I am not sure how long this will last but it sure is interesting to watch.
Barack's support may be just the rhyme and reason rappers need to put a more positive spin on hip-hop.
When he takes office Tuesday, President Barack Obama will have his hands full dealing with the economic downturn, the Gaza Strip conflict, terrorist threats in Afghanistan and any number of relentlessly pressing matters.
But maybe he could spare a little time to help out hip-hop, too?
After all, Obama is not just the first African-American president. He is the first hip-hop president - the first one with Jay-Z and Kanye West on his iPod, the first one who speaks the culture's language, the first one who embraces its mannerisms, from fist-bumping with his wife to throwing his hands in the air and waving like he just don't care to Beyoncé's "Crazy in Love."
Though he admits he's older than hip-hop culture, he clearly understands it. "What I've appreciated seeing in this hip-hop generation is how entrepreneurial they've been," Obama has said. "What I'm starting to see is [for rappers] to stretch out more to think about social responsibility and how they could impact the culture in a positive way and I hope that continues."
Will that hope be enough to persuade many rappers and their fans to look at the genre in a different way? Is that the change hip-hoppers can believe in?
Because the genre certainly needs some change. While sales of rock music dropped only 6.5 percent last year, hip-hop sales dropped nearly 20 percent, according to The Nielsen Company - part of an alarming trend for hip-hop.
In 2003, hip-hop was the third-most-popular type of music. By 2008, it had dropped to sixth, behind country and metal, only slightly ahead of gospel music. Over the past five years, hip-hop sales have fallen 57 percent, according to Nielsen.
In many ways, hip-hop has gotten lazy in recent years. It is far easier to rhyme about bling and rims and the club when you're trying to keep people entertained than it is to tackle social responsibility or cultural positivity in a four-minute song. It is also far easier to market that. Unfortunately, for hip-hop, that all becomes too predictable too fast.
Chang says that Obama's election has already inspired some artists to think outside the box, to attempt topics that they previously left alone.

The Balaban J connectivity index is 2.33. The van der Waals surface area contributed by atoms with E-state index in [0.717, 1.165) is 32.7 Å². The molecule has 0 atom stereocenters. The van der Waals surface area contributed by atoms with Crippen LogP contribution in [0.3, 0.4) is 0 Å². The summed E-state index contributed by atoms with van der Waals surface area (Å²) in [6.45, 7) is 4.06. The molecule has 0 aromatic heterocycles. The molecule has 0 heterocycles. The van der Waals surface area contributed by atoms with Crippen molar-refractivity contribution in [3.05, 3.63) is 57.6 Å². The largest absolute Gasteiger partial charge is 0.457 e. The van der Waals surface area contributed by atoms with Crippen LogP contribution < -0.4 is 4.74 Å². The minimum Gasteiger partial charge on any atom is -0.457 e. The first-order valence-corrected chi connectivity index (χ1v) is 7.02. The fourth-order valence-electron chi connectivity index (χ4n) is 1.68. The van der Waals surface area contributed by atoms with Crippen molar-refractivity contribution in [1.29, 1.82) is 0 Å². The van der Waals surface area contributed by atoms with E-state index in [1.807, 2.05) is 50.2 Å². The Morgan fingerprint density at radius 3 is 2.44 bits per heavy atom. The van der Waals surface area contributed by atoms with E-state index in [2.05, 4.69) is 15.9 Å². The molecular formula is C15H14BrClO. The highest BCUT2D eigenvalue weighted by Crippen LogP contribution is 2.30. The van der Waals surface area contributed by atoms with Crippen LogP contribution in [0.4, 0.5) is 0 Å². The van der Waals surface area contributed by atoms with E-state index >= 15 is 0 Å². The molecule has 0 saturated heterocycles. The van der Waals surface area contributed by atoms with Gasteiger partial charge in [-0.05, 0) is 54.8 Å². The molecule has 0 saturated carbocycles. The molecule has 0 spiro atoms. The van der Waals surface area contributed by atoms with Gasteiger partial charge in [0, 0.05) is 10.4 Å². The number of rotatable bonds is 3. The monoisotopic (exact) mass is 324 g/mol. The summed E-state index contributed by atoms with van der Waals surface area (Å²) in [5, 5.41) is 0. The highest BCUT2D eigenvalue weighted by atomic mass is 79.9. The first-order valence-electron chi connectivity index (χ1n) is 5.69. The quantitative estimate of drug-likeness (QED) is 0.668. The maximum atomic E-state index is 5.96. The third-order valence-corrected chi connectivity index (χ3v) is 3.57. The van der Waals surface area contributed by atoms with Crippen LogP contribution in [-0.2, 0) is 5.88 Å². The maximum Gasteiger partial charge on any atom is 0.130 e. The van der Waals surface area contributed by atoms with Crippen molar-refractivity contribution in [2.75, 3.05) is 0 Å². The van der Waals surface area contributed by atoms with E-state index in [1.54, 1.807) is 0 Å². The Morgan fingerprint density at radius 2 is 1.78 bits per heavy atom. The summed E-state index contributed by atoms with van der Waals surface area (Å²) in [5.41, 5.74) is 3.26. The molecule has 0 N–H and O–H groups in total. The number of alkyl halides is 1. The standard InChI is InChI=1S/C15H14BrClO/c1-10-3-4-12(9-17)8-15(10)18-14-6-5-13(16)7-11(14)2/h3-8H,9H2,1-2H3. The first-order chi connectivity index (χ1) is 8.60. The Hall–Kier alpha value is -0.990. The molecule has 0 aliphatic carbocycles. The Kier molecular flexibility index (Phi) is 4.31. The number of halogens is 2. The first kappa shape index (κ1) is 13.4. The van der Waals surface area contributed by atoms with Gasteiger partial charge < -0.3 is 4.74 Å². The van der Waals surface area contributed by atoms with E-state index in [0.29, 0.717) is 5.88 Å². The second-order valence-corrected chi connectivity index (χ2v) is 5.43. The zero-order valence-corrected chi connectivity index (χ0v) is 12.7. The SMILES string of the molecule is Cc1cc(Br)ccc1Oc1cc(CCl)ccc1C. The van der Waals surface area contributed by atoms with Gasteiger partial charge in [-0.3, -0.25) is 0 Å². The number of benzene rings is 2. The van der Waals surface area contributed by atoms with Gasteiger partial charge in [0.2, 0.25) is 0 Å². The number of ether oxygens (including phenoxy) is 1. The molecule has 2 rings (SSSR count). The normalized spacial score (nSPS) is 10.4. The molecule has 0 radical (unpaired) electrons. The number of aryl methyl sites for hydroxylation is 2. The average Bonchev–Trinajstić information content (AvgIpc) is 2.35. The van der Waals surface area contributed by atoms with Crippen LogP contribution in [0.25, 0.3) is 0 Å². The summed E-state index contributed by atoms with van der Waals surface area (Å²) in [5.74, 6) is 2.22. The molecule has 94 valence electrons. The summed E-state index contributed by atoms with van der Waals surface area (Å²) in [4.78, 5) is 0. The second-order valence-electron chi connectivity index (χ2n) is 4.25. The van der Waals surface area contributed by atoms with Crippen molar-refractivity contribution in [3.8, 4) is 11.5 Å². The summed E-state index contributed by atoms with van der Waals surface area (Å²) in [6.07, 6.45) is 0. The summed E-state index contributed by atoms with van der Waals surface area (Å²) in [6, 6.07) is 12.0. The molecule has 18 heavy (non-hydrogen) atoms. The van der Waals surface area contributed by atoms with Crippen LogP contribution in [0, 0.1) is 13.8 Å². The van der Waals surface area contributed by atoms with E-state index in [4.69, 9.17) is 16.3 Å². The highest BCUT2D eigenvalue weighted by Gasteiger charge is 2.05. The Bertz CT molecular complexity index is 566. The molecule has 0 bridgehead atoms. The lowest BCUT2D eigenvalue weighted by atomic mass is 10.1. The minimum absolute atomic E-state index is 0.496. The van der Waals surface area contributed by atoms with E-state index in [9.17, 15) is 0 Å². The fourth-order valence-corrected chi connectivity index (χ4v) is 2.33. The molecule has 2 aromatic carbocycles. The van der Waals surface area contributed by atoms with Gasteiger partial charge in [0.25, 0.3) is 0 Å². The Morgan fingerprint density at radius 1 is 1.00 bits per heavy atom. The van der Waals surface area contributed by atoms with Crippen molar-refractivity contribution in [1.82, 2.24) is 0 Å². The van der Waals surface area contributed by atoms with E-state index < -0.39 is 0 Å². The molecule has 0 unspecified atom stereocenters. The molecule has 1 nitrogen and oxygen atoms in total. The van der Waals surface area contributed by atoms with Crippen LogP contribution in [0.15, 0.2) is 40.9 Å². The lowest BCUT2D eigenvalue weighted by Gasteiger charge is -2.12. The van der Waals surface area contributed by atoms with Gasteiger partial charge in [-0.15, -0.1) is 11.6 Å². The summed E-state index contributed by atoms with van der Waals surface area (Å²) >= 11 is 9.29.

"For me, the turning point was the Young Jeezy episode," Chang says. "You have this guy who's been all about 'crack rap' and he's forced to defend the fact that he supports Obama. Jeezy comes out and says, 'I'm basically supporting him because of the health care issue because my mom got sick and I had to pay for it out of my own pocket.' That's pretty amazing."
That theme is one Jeezy continues to explore in "My President Is Black," where he rhymes about the problems of the working class: "I woke up this morning, headache this big. Pay all these damn bills, feed all these damn kids, buy all these school shoes, buy all these school clothes, for some strange reason my son addicted to Polos."
Tossing Obama into the mix
Though Obama's candidacy and election haven't spawned a major hip-hop album yet, they have inspired numerous mixtapes, gathering high-profile rappers' thoughts on his presidency.
On DJ Green Lantern's "Yes We Can" mixtape, for example, everyone from Akon to Jay-Z contribute new songs and interviews to celebrate Obama's accomplishments.
"What [Obama's election] represents is we as a people are a part of 'the American dream,'" Jay-Z says on the mixtape. "The message is for a kid in Marcy Projects right now to say, 'Maybe I can be the president.' For a part, we were left out of the American dream at a certain point. ... Now the dream is that you can be anything. ... That's more important than anything - the hope of that."
And Jay-Z, who campaigned heavily for Obama and will be a part of the inauguration celebrations, may be the first major rapper to address the shifting concerns of hip-hop head-on, though that is still up in the air as he continues work on his new album, "The Blueprint, Vol. 3." On one of the new album's tracks, "Jockin' Jay-Z," he rhymes, "-- talkin' 'bout the recession, it's just depressin'/I rock wit' Obama, but I ain't no politician." He then returns to talking about money and wealth, saying, "Haters, like, 'Hov, why you still talkin' money --?'/'Cuz I like money, --!"